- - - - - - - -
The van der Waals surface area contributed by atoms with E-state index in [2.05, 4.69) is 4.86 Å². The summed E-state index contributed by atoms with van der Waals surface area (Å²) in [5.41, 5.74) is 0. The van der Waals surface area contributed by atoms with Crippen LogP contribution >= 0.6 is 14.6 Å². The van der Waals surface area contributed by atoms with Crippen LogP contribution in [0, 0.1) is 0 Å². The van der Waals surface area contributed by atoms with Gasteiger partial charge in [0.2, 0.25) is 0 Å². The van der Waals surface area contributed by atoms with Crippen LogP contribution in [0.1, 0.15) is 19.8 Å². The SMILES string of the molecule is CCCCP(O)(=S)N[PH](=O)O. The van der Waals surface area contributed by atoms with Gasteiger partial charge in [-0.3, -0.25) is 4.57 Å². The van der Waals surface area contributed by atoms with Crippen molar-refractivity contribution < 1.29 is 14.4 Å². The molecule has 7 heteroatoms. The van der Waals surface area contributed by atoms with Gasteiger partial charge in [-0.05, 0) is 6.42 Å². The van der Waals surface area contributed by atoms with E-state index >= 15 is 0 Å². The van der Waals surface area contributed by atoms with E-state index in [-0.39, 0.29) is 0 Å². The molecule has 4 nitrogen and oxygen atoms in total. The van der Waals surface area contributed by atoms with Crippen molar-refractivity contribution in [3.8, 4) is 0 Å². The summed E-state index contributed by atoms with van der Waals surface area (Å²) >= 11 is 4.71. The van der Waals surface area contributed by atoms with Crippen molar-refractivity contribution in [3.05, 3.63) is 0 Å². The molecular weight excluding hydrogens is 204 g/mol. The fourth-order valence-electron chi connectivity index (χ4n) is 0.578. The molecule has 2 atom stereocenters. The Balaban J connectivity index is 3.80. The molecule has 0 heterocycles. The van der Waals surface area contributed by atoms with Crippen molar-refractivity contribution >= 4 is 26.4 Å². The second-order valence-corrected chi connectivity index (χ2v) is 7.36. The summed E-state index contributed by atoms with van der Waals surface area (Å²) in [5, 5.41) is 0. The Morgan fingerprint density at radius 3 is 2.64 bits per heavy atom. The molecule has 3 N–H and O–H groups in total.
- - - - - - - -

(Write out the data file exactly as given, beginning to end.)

The van der Waals surface area contributed by atoms with E-state index in [2.05, 4.69) is 4.86 Å². The summed E-state index contributed by atoms with van der Waals surface area (Å²) in [5.41, 5.74) is 0. The van der Waals surface area contributed by atoms with Crippen LogP contribution >= 0.6 is 14.6 Å². The van der Waals surface area contributed by atoms with Crippen LogP contribution in [0, 0.1) is 0 Å². The van der Waals surface area contributed by atoms with Gasteiger partial charge in [0.2, 0.25) is 0 Å². The van der Waals surface area contributed by atoms with Crippen LogP contribution in [0.1, 0.15) is 19.8 Å². The SMILES string of the molecule is CCCCP(O)(=S)N[PH](=O)O. The van der Waals surface area contributed by atoms with Gasteiger partial charge in [-0.3, -0.25) is 4.57 Å². The van der Waals surface area contributed by atoms with Crippen molar-refractivity contribution < 1.29 is 14.4 Å². The molecule has 7 heteroatoms. The van der Waals surface area contributed by atoms with Gasteiger partial charge in [-0.05, 0) is 6.42 Å². The van der Waals surface area contributed by atoms with E-state index >= 15 is 0 Å². The van der Waals surface area contributed by atoms with E-state index in [-0.39, 0.29) is 0 Å². The molecule has 4 nitrogen and oxygen atoms in total. The van der Waals surface area contributed by atoms with Crippen molar-refractivity contribution in [3.8, 4) is 0 Å². The summed E-state index contributed by atoms with van der Waals surface area (Å²) >= 11 is 4.71. The van der Waals surface area contributed by atoms with Crippen molar-refractivity contribution in [3.05, 3.63) is 0 Å². The molecular weight excluding hydrogens is 204 g/mol. The fourth-order valence-electron chi connectivity index (χ4n) is 0.578. The molecule has 2 atom stereocenters. The Balaban J connectivity index is 3.80. The molecule has 0 heterocycles. The van der Waals surface area contributed by atoms with Crippen molar-refractivity contribution >= 4 is 26.4 Å². The second-order valence-corrected chi connectivity index (χ2v) is 7.36. The summed E-state index contributed by atoms with van der Waals surface area (Å²) in [5, 5.41) is 0. The Morgan fingerprint density at radius 3 is 2.64 bits per heavy atom. The molecule has 3 N–H and O–H groups in total.